lect1 - CSE261 Spring 2008 Positional Number System Number...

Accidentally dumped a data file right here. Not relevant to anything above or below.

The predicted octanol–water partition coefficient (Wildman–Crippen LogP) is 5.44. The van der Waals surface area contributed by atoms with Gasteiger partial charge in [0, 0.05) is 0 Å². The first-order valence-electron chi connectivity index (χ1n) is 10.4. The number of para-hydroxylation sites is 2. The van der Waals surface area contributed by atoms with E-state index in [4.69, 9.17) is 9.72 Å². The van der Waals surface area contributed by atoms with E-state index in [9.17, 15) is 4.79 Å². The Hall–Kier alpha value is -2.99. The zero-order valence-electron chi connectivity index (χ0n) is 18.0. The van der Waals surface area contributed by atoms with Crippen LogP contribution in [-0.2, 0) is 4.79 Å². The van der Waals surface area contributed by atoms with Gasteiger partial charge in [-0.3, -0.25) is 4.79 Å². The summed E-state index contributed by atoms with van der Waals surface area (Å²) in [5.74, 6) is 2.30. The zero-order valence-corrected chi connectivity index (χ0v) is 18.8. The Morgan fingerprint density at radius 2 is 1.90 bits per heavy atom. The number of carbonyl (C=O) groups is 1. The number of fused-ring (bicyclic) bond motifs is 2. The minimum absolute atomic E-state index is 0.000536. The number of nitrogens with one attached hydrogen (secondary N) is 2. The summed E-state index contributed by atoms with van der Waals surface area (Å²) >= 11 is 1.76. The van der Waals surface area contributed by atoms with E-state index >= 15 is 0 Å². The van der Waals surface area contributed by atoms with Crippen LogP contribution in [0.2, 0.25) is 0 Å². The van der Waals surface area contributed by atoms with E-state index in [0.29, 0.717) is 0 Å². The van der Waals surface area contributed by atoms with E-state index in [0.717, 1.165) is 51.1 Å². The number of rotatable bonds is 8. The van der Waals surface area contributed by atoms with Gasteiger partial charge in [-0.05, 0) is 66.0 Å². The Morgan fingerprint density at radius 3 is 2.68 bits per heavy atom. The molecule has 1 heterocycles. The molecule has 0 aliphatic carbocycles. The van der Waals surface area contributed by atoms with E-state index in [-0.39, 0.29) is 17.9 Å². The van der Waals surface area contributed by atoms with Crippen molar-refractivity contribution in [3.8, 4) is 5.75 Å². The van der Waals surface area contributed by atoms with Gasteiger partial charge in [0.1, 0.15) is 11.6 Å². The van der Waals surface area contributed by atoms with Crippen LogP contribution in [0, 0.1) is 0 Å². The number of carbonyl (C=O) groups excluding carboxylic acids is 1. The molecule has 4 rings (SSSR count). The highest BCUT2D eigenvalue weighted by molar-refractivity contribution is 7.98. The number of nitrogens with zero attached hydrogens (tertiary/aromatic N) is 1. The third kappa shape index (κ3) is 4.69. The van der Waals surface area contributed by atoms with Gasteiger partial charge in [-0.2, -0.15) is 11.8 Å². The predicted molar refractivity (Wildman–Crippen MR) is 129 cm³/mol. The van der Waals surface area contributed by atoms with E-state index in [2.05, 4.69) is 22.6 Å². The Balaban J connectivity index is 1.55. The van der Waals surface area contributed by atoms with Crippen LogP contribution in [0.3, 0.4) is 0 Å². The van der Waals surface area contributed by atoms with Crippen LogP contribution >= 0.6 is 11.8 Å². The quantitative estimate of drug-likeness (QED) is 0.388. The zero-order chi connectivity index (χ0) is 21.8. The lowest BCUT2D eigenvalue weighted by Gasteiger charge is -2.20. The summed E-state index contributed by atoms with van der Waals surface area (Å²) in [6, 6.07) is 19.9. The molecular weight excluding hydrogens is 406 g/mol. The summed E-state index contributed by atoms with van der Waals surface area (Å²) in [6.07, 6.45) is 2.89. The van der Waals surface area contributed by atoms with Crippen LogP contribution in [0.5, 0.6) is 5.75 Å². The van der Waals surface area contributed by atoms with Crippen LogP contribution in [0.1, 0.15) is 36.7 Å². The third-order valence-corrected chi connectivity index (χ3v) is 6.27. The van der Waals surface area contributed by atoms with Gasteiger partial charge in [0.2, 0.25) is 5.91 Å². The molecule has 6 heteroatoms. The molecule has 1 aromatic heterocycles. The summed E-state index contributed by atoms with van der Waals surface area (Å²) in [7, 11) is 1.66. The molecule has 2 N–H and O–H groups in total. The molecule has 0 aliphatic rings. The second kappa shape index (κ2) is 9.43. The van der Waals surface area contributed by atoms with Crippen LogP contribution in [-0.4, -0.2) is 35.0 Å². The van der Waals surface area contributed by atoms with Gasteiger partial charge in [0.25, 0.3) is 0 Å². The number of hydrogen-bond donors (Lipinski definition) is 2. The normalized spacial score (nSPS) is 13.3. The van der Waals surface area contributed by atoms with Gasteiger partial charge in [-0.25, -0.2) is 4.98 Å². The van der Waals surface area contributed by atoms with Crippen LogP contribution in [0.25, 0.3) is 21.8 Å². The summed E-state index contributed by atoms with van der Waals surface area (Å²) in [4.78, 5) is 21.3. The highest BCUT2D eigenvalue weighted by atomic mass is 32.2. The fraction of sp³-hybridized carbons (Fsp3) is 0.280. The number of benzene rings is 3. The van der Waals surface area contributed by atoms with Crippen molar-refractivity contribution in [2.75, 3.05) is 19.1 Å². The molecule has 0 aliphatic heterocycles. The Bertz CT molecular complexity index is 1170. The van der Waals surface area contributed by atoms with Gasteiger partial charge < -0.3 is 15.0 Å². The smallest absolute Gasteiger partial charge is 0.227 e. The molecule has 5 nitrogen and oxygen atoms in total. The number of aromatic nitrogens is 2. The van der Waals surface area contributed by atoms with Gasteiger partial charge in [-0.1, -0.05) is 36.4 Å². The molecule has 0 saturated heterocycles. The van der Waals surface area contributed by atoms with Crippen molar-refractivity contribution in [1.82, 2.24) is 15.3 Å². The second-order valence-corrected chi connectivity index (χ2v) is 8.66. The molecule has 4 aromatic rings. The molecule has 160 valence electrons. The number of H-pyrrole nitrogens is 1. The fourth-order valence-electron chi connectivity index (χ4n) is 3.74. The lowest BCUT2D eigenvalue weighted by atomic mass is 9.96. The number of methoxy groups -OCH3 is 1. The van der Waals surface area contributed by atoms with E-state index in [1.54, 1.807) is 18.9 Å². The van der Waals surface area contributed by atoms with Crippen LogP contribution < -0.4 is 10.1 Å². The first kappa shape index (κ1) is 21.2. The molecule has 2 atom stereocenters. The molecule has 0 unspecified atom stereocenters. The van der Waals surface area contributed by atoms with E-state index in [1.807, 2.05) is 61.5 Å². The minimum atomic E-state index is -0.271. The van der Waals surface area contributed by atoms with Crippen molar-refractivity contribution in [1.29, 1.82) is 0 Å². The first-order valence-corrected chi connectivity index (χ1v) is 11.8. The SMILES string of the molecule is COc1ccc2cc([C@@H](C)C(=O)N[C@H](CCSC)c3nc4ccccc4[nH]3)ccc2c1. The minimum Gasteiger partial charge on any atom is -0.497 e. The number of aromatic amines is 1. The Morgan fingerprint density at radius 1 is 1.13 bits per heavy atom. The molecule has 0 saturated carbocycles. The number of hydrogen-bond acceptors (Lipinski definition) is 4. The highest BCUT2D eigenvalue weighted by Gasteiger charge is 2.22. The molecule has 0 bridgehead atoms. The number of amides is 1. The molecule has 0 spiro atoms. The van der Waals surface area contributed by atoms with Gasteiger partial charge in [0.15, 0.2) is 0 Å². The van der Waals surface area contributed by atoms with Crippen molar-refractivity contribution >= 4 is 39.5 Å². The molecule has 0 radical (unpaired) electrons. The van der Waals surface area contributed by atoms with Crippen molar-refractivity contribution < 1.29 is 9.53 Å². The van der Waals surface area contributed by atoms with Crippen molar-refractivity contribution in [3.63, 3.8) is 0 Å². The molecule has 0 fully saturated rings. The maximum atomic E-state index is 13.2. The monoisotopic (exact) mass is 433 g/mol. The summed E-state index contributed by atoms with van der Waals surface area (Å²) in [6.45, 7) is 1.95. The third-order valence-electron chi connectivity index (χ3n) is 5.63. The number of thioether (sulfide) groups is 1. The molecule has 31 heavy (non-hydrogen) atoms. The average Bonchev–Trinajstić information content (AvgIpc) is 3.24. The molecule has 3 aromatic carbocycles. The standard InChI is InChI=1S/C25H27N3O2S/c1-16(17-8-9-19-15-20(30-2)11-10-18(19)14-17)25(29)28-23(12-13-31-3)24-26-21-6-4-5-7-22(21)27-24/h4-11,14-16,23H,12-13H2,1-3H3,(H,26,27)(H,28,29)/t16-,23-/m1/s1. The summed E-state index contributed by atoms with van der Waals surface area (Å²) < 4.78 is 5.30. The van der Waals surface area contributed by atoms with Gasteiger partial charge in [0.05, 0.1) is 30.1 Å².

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Unformatted text preview: CSE261 Spring 2008 Positional Number System Number Systems And Codes Positional Positional Binary General form of a number: Most significant digit (MSB) Least significant digit (LSB) number systems number system conversions dp-1dp-2...d0.d-1d-2..d-n Radix Point The value of the number: system operations techniques CSE261 C2 #1 #1 Encoding D = i = - n p - 1 d i r i Radix or Base CSE261 C2 #2 #2 Decimal System d:0,1,2,...,9 p=4,n=2 Binary System b:0,1 p=4,n=2 r = 10 r=2 1453.05 d- 2 5x10-2 d- 1 d1 5x101 d0 0x10-1 3x100 1101.01 b- 2 1x2-2 d3 1x103 d2 4x102 b3 1x23 b2 1x22 b- 1 b1 0x21 b0 1x20 0x2-1 1x103 + 4x102 + 5x101 + 3x100 + 0x10-1 + 5x10-2 = 1453.05 CSE261 C2 #3 #3 1x23 + 1x22 + 0x21 + 1x20 + 0x2-1 + 1x2-2 = 13.25 CSE261 C2 #4 #4 Numerical Systems and Codes 1 CSE261 Spring 2008 Exercise Calculate the equivalent decimal numbers: 12 102 112 1002 1x20 = 1 1x2 1x21 + 0x20 = 2 + 0 = 2 1x2 0x2 1x21 + 1x20 = 2 + 1 = 3 1x2 1x2 1x22 + 0x21 + 0x20 = 4 + 0 + 0 = 4 0x2 0x2 1x2 Octal and Hexadecimal Numbers Octal number System: r=8 d : 0, 1, 2, ... , 7 Hexadecimal number System: r = 16 d : 0, 1, 2, ..., 9, A, B, C, D, E, F Used for representations of long binary numbers 10112 1x23 + 0x22 + 1x21 + 1x20 = 8 + 0 + 2 + 1 = 11 0x2 1x2 1x2 1x2 CSE261 C2 #5 #5 CSE261 C2 #6 #6 Binary,Decimal,Octal and Hexadecimal Numbers Decimal 0 1 2 3 4 5 6 7 8 9 10 11 12 13 14 15 Binary 0000 0001 0010 0011 0100 0101 0110 0111 1000 1001 1010 1011 1100 1101 1110 1111 Octal 00 01 02 03 04 05 06 07 10 11 12 13 14 15 16 17 Hexadecimal 0 1 2 3 4 5 6 7 8 9 A B C D E F CSE261 C2 #7 #7 Binary Octal Conversion Starting from the decimal point: Separate the bits into groups of three Replace each group with its corresponding Octal digit 100011110 . 101012 = 100011110 10101 100 011 110 . 101 0102 = 436 . 528 CSE261 C2 #8 #8 Numerical Systems and Codes 2 CSE261 Spring 2008 Binary - Hexadecimal Conversion Starting from the decimal point: Separate the bits into groups of four Replace each group with its corresponding Hexadecimal digit Octal - Binary Conversion Convert each Octal digit into its corresponding 3 bit string 100011110 . 101012 = 00011110 10101 0001 0001 1110 . 1010 10002 = 11E . A816 436 . 528 = 100 011 110 . 101 0102 CSE261 C2 #9 #9 CSE261 C2 #10 #10 Hexadecimal - Binary Conversion Convert each Hexadecimal digit into its corresponding 4 bit string radix-r to decimal Conversion radix- A5E . C816 1010 0101 1110 . 1100 10002 D = i = - n p - 1 d i r i CSE261 C2 #11 #11 CSE261 C2 #12 #12 Numerical Systems and Codes 3 CSE261 Spring 2008 Decimal to radix-r Conversion radix4510 Decimal to Binary Conversion 45/2 = 22 The remainder is 1 0 The remainder is 1 1 0 1 LSB 16 0 8 1 4 1 2 0 1 1 CSE261 C2 #14 #14 LSB Successive The division of D by r 22/2 = 11 11/2 = 5 remainder of the long division will give the digits starting from the least significant digit 5/2 = 2 2/2 = 1 1/2 = 0 MSB 32 CSE261 C2 #13 #13 MSB 1 Exercise Convert 5 into binary: hexadecimal: Convert 17 into binary: hexadecimal: Convert 34 into binary: hexadecimal: 101 5 10001 11 100010 22 CSE261 C2 #15 #15 Binary Addition Binary addition table: carry in 0 0 0 0 1 1 1 1 X 0 0 1 1 0 0 1 1 Y 0 1 0 1 0 1 0 1 X+Y carry out 0 0 1 0 1 0 0 1 1 0 0 1 0 1 1 1 CSE261 C2 #16 #16 Numerical Systems and Codes 4 CSE261 Spring 2008 Example: 16 8 4 2 1 1 0 1 0 1 0 1 1 0 0 1 0 0 0 0 1 21 12 33 Exercise: 16 8 4 2 1 1 1 0 0 1 + 0 1 0 0 1 1 0 0 0 1 0 25 9 34 CSE261 C2 #17 #17 CSE261 C2 #18 #18 Binary Subtraction Binary Subtraction table: borrow in 0 0 0 0 1 1 1 1 X 0 0 1 1 0 0 1 1 Y 0 1 0 1 0 1 0 1 X-Y 0 1 1 0 1 0 1 1 borrow out 0 1 0 0 1 1 0 1 Example: 16 8 4 2 1 1 1 0 1 0 0 1 1 1 1 0 1 0 1 1 26 15 11 CSE261 C2 #19 #19 CSE261 C2 #20 #20 Numerical Systems and Codes 5 CSE261 Spring 2008 Representation of Negative Numbers in Binary Systems Signed Magnitude Representation The MSB represents the sign bit (0 = positive, 1 = negative) Signed-magnitude Representation. SignedTwo's-Complement Representation. Two' One's-Complement Representation. One' The range for n-bit is: n- from -2n-1 1 to +2n-1 1. Example: n=5, Range: from -15 to 15 10011 = -3 , 01100 = +12 01100 00000 = 0 , 10000 = -0 10000 Disadvantages: 1. 2. Complicated digital adders Two possible representations of zero CSE261 C2 #22 #22 CSE261 C2 #21 #21 Two's Complement Representation Two' The MSB represents the sign bit (0 = positive, 1 = negative) To calculate the negative number: 1. 2. Two's Complement Example Two' N = 8: from -128(10000000) to 127 (01111111)] 128(10000000) (01111111)] Complement all bits of the positive number Add 1 010 = B = 0 0 0 0 0 0 0 0 1 1 1 1 1 1 1 1 step 1 step 2 For n-bit number the decimal value = n n - 2 b i 2 i i = 0 - b n - 1 2 n - 1 + 1 The range for n-bit is: n- from -2n-1 to +2n-1 1. Advantages: Addition/subtraction performed directly and Advantages: only one zero Disadvantage: One extra negative number (not symmetric) Disadvantage: CSE261 C2 #23 #23 1 0 0 0 0 0 0 0 0 = 010 10 CSE261 C2 #24 #24 Numerical Systems and Codes 6 CSE261 Spring 2008 Two's Complement Exercise Two' One's Complement Representation One' The MSB represents the sign bit (0 = positive, 1 = negative) To calculate the negative number, complement all bits of the positive number For n-bit number the decimal value = n- +10010 = step 1 64 32 16 0 1 1 0 1 0 0 1 8 0 1 4 1 0 2 0 1 1 0 1 step 2 B = + 1 1 0 0 1 1 1 0 0 = -10010 n - 2 b i 2 i i = 0 - b n - 1 ( 2 n - 1 - 1 ) The range for n-bit is: from -2n-1 1 to +2n-1 1. nAdvantages: Symmetry. The ease of complementation. Advantages: Symmetry. Disadvantages: Two possible representations of zero. Disadvantages: Complicated digital adders. adders. CSE261 C2 #25 #25 CSE261 C2 #26 #26 One's-Complement Example One' N = 8: form -127(10000000) to 127 (01111111) 127(10000000) +10010 = 0 1 1 0 0 1 0 0 -10010 = 1 0 0 1 1 0 1 1 Decimal -8 -7 -6 -5 -4 -3 -2 -1 0 1 2 3 4 5 6 7 CSE261 C2 #27 #27 Comparison (4-bit) (4Signed Magnitude One's One' Compl. Compl. Two's Two' Compl. Compl. 1000 1111 1000 1001 1110 1001 1010 1101 1010 1011 1100 1011 1100 1011 1100 1101 1010 1101 1110 1001 1110 1111 0000 or 1000 0000 or 1111 0000 0001 0001 0001 0010 0010 0010 0011 0011 0011 0100 0100 0100 0101 0101 0101 0110 0110 0110 0111 0111 0111 CSE261 C2 #28 #28 010 = 0 0 0 0 0 0 0 0 -010 = 1 1 1 1 1 1 1 1 Numerical Systems and Codes 7 CSE261 Spring 2008 Exercise What is the representation of +11, -11 in: +11, 5-bit signed magnitude representation +11 = 0 1 0 1 1 -11 = 1 1 0 1 1 Two's Complement Addition (A+B) Two' 1. 2. Use binary addition rules. Ignore any carry beyond the sign bit If the range is not exceeded addition result will be correct including the sign bit . 5-bit one's complement representation one' +11 = 0 1 0 1 1 -11 = 1 0 1 0 0 Examples: (-2) + (-4) (1 1 1 0 1 1 0 0 (-3) + (+3) (0) 1 1 0 1 0 0 1 1 5-bit two's complement representation two' +11 = 0 1 0 1 1 -11 = 1 0 1 0 1 CSE261 C2 #29 #29 (-6) 1 1 0 1 0 1 0 0 0 0 CSE261 C2 #30 #30 Addition overflow Overflow detection rule: Two's Complement Subtraction: Two' Method 1 (a-b) (a1. 2. The sign bit of the sum is different from the sign bit of the two addends Or, The carry in (Cin) and the carry out (Cout) of the sign bit (Cin) (Cout) are different Example: (4) + (5) (9) 0 1 0 0 0 1 0 1 1 0 1 0 Overflow CSE261 C2 #31 #31 Use binary Subtraction rules Ignore any borrow beyond the sign bit Example: (-4) + (-5) (1 1 0 0 1 0 1 1 (2) - (4) (-2) 1 0 1 1 1 CSE261 C2 #32 #32 0 0 1 0 0 1 0 0 1 1 1 0 Numerical Systems and Codes 8 CSE261 Spring 2008 Two's Complement Subtraction Two' Method 2 (a+(-b)) (a+(Add A to the Two's complement of B: Two' 1. 2. Two's Complement Subtraction Two' Take the One's complement of B One' Add it to A with initial carry-in 1 carryCarry in 1 0 0 1 0 + (-2) 1 0 1 1 1 1 1 0 CSE261 C2 #33 #33 Overflow detection rule: The sign bit of the result is different from the Example: 2-4 22 sign bit of A and the two's complement of B two' One's Complement of 4 One' CSE261 C2 #34 #34 Exercise Do the following in 7 bit two's complement arithmetic: two' (35) + (42) (-51) 0 1 0 0 0 1 1 0 1 0 1 0 1 0 1 0 0 1 1 0 1 -12 - 56 0111000: (56) 1000111 + 1 1001000: (-56) ((-12) + (-56) (1 1 1 0 1 0 0 1 0 0 1 0 0 0 0 1 1 1 1 0 0 CSE261 C2 #35 #35 Coding Coding: Representing a set of objects by a set of Coding: strings. Code: The set of bit strings. Code: Code Word: A particular bit string in the Code. Word: Examples: Data Objects: Decimal Numbers, Characters. Objects: Nondata Objects: Machine states, Control Actions. Objects: CSE261 C2 #36 #36 Overflow Numerical Systems and Codes 9 CSE261 Spring 2008 Binary Codes For Decimal Numbers To represent the 10 decimal digits we need 4 bits. Examples: 0 1 2 3 4 5 6 7 8 9 CSE261 C2 #37 #37 Decimal Codes Decimal BCD BCD (8421) 2421 0000 0001 0010 0011 0100 0101 0110 0111 1000 1001 0000 0001 0010 0011 0100 1011 1100 1101 1110 1111 Excess-3 Biquinary Excess0011 0100 0101 0110 0111 1000 1001 1010 1011 1100 0100001 0100010 0100100 0101000 0110000 1000001 1000010 1000100 1001000 1010000 1-out-of-10 out- of1000000000 0100000000 0010000000 0001000000 0000100000 0000010000 0000001000 0000000100 0000000010 0000000001 CSE261 C2 #38 #38 4 bits Codes 1. 2. 3. BCD (8421) - Binary Coded Decimal 2421 Excess-3 ExcessBiquinary (7 bits) 1-out-of-10 (10 bits) out- of- Other Decimal codes 1. 2. Exercise Codes for 517 BCD: 2421: Excess-3: Excess- Gray Code One bit changes between two successive code words Binary Code and Gray Code (n = 3): 0101 0001 0111 1011 0001 1101 1000 0100 1010 Decimal 0 1 2 3 4 5 6 7 BinaryCode 000 001 010 011 100 101 110 111 GrayCode 000 001 011 010 110 111 101 100 Application: Electromechanical applications Application: CSE261 C2 #39 #39 - The Mechanical Encoding disk. Altimeters. CSE261 C2 #40 #40 Numerical Systems and Codes 10 CSE261 Spring 2008 Binary Code to Gray Code Conversion Convert n bit Binary code into n bit Gray Code: Bit i of the Gray Code is obtained by comparing bits i and i+1 of the Binary Code: Add If Exercise i and i+1: same 0; else, 1 extra 0 to the left of the Binary code Binary 11101 011101 1 0 0 1 1 Gray bits i and i+1 in the Binary code are the same then bit i of the Gray code is 0, else bit i is 1. Gray 1 0 0 1 1 0 1 1 1 0 1 Binary Example: Binary 10011 010011 1 1 01 0 Gray CSE261 C2 #41 #41 CSE261 C2 #42 #42 Character Codes Each character is represented by a bit string ASCII - the American Standard Code for Information Interchange. Characters Contains ASCII Table b6b5b4 b3b2b1b0 0000 0001 0010 0011 1111 The Code for a is 1100001 1100001 CSE261 C2 #43 #43 CSE261 C2 #44 #44 000 001 010 011 100 101 110 111 SP ! " # 0 1 2 3 @ A B C ` a b c are encoded into 7 bits strings letters 128 characters: BCD uppercase and lowercase Numbers punctuation marks control characters Numerical Systems and Codes 11 CSE261 Spring 2008 Codes for nondata objects n objects encoded with b=log2n=log10n/log102 binary bits. Example: 124 objects, b=7 Coding for Error Control Bit error occurs due to noise, etc., if 0 1 Application: The control unit runs one device at a time. Control Unit Enable? DEVICE Binary-coded device select Binary- sent is received as 1 or sent is received as 0 EDC (error detecting codes) to detect bit errors Enable? DEVICE Enable? DEVICE CSE261 C2 #45 #45 ECC (error correcting codes) to correct bit errors CSE261 C2 #46 #46 EDC: repetition-2 code repetitionTo send: send: If we receive 10110 To send: send: ECC: repetition-3 code repetition10110 1100111100 1000001101 111000111111000 110000100001001 If we receive we detect two errors but miss one Detects any one bit error in a 2-bit block, but will miss two 2- we correct two and miss two. Detects any 1 bit error in a 3-bit block, but will miss any 2 or 3 3- CSE261 C2 #47 #47 CSE261 C2 #48 #48 Numerical Systems and Codes 12 CSE261 Spring 2008 ECC vs. EDC Sender Parity-bit EDCs ParityReceiver if s=0, then 0 (or 2 or 4 or ...) bit s=0, errors occurred, no error. if s=1, then 1 (or 3 or 5 or ...) bit s=1, errors occurred. compute s = r1 r2 ... rm rm+1 When r1, r2, ..., rm, rm+1 is received b1, b2, ..., bm, p Information Bits Even-parity Code Odd-parity Code EDC uses fewer extra bits to detect errors than ECC EDCs are used to catch almost all errors. To send m bits, b1, b2, ..., bm. Send m+1 bits, b1, b2, ..., bm, p, where p = b1 b2 ... bm (b1 b2 ... bm p = 0) the Internet. ECCs are used when retransmission would take too long or where some errors can be tolerated. high BW, teleconferencing. P(2 or 4 or ... errors)= P (undetected errors) small enough for independent bit errors CSE261 C2 #49 #49 T a b le 2 - 1 3 Distance-2 codes with three information bits. 000 001 010 011 100 101 110 111 000 0 001 1 010 1 011 0 100 1 101 0 110 0 111 1 000 1 001 0 010 0 011 1 100 0 101 1 110 1 111 0 CSE261 C2 #50 #50 Error-detection Error Coding Terminology Codewords for parity bit codes: 2m of possible 2m+1 binary strings of length m+1 that can be sent. Error detection: use a dictionary of code words that detection: is a subset of the 2n possible code words A failure occurs when an invalid code word is sent Given any collection of codewords, the smallest number of codewords, bits that must be in error for one codeword to be changed into another is called the Hamming distance d of the code. (Use to find d) Parity-bit codes always have d=2. ParityA code with Hamming distance d is guaranteed to detect any d-1 bit errors. errors. CSE261 C2 #51 #51 CSE261 C2 #52 #52 Numerical Systems and Codes 13 CSE261 Spring 2008 Example Four valid codewords: codewords: 0000000000 0000011111 1111100000 1111111111 ECC: Hamming Codes 3 1 Choose codewords which are all d or more apart, d = 2k+1 for some k. Hamming Distance d = 5 it can detect 4 bit errors it can correct double errors When k or fewer bit errors occur they can be corrected. corrected. For each 4 data bit b1b2b3b4 send also 3 parity bits: If 0000000111 arrives, the original must be 0000011111. 0000011111. what if triple error occurred? CSE261 C2 #53 #53 x1 = b1 b2 b4 x2 = b1 b3 b4 x3 = b1 x4 = b2 b3 b4 x5 = b2 x6 = b3 x7 = b4 x1, x2, x3, x4, x5, x6, x7 s0 = x1 x3 x5 x7 s1 = x2 x3 x6 x7 s2 = x4 x5 x6 x7 s0 = s1 = s2 = 0 7 bits to correct 1 error in 4 data bits. CSE261 C2 #54 #54 ECC: Hamming Codes Ta bl e 2 - 1 4 Code words in distance-3 and distance-4 Hamming codes with four information bits. Minimum-Distance-3 Code Minimum-Distance-4 Code Information Bits ECC: Hamming Codes Word sizes of distance-3 and distance-4 Hamming codes. distancedistanceMin-Distance-3 Min- Distancecodes Info bits 1 4 11 26 57 120 Parity Bits 2 3 4 5 6 7 Total Bits 3 7 15 31 63 127 Min-Distance-4 Min- Distancecodes Parity Bits 3 4 5 6 7 8 Total Bits 4 8 16 32 64 128 Code words in distance-3 and distance-4 distancedistanceHamming codes with four information bits. Information Bits Parity Bits Parity Bits 0000 0001 0010 0011 0100 0101 0110 0111 1000 1001 1010 1011 1100 1101 1110 1111 000 011 101 110 110 101 011 000 111 100 010 001 001 010 100 111 0000 0001 0010 0011 0100 0101 0110 0111 1000 1001 1010 1011 1100 1101 1110 1111 0000 0111 1011 1100 1101 1010 0110 0001 1110 1001 0101 0010 0011 0100 1000 111155 CSE261 C2 #55 # CSE261 C2 #56 #56 Numerical Systems and Codes Receiver If s2s1s0 = 0, then no error. 0, error. If s2s1s0 = i , xi is in error. Sender 14 CSE261 Spring 2008 CRC CRCs (Cyclic Redundancy Codes) are commonly used. Represent a binary string of length m as a polynomial of degree m (or less) 110110 CRC Choose a generator polynomial, G(x), in advance. G(x), (CRC-16: x16+ x15+ x2+1. CRC-CCITT: x16+ x12+ x5+1) CRC- 16: CRC- CCITT: Codewords with corresponding polynomials as divisible by G(x). G(x). Sender 1. Represent length-m message as m-1 order lengthmpolynomial bm-1xm-1 + .. + b0x0 : M(x) 2. Append r (= the degree of G(x)) zeros to the low-order end of the block: xrM(x) lowM(x) 3. Find remainder by dividing xrM(x) by G(x): M(x) R(x) 4. Find checksummed block [xrM(x)-R(x)] [x M(x)-R(x) and transmit it: T(x) [divisible by G(x)] Receiver If remainder = 0, then accept it, else reject. Single bit error: E(x) = xi i th bit is in error. Divide it by G(x): T(x)/G(x) + E(x)/G(x) : 1x5+1x4+0x3+1x2+1x1+0x0 = x5+x4+x2+x1 CRCs use mod-2 polynomial arithmetic: mod Add (or subtract) 2 bit-strings (or polynomials) using XOR. bit- T(x) + E(x) CSE261 C2 #57 #57 CSE261 C2 #58 #58 CRC CRC-16 and CRC-CCITT are 16-bit checksum CRCCRC16 Summary Binary forms used in digital systems Positive/Negative Arithmetic catches all single and double errors, all errors with an odd number of bits, all burst errors of length 16 or less, almost all 17-bit , 18-bit, or longer error bursts. 1718 numbers, addition/subtraction operations performed directly on negative numbers represented in Two's complement. Two' Hexadecimal numbers are used for shorthand representation of binary numbers. Decimal numbers, characters, and actions encoded into binary strings. Error-detecting and error-correcting codes use extra bits. Errorerror- CSE261 C2 #59 #59 CSE261 C2 #60 #60 Numerical Systems and Codes 15 ...